Back then, the Lebanese government presented “a vision for stabilisation, growth and employment”. In return, the international community called for a follow-up mechanism to track reforms as a condition to unlock pledged grants and loans. Yet, the international community’s call for reforms remained ineffectual and couched in vague terms – and the follow-up mechanism never materialised.

In October 2019, Lebanon’s political leaders faced unprecedented protests demanding the dismantling of sectarian institutions. International powers vowed not to funnel aid to the Lebanese government unless it embarked on radical reforms.




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The August 4 blast, however, imposed new realities in the architecture of international aid to Lebanon. Transformed into a site for post-disaster restructuring, Lebanon needs urgent aid. On August 9, France co-hosted an international conference that pledged US$300 million for humanitarian relief and reconstruction.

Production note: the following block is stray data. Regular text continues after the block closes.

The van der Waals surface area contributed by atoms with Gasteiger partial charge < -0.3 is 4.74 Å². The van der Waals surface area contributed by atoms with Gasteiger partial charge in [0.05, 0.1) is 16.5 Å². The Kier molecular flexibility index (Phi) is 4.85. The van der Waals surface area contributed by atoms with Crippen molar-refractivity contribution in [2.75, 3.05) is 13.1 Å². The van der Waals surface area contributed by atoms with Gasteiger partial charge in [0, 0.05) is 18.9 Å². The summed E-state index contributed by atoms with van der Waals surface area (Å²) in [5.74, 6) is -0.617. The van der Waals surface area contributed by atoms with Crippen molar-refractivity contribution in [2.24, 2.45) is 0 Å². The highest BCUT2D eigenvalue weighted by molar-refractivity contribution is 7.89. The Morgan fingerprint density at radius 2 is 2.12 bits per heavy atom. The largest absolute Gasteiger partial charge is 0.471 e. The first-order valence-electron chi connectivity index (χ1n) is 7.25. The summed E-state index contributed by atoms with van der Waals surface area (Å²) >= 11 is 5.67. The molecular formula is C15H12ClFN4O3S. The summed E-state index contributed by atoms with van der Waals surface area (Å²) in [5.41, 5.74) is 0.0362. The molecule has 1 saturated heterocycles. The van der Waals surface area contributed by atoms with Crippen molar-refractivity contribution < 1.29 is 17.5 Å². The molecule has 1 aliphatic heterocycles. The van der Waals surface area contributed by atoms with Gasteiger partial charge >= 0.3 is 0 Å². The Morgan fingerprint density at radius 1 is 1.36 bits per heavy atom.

A new chance

The international community must ensure that this aid does not prop up defunct institutions and inept sectarian leaders.

Myths of stabilisation and resilience-building during overlapping crises have double-edged consequences for Lebanon. By not engaging with the roots of dispossession and conflicts, international powers promote short-term versions of resilience, stability and humanitarian protection. This papers over dysfunctional institutions and deteriorating livelihoods.

Such recipes are counterproductive. Rather than encouraging citizen resilience, they consolidate the robustness of political leaders who feel empowered enough to tread on their citizens’ suffering and hopes.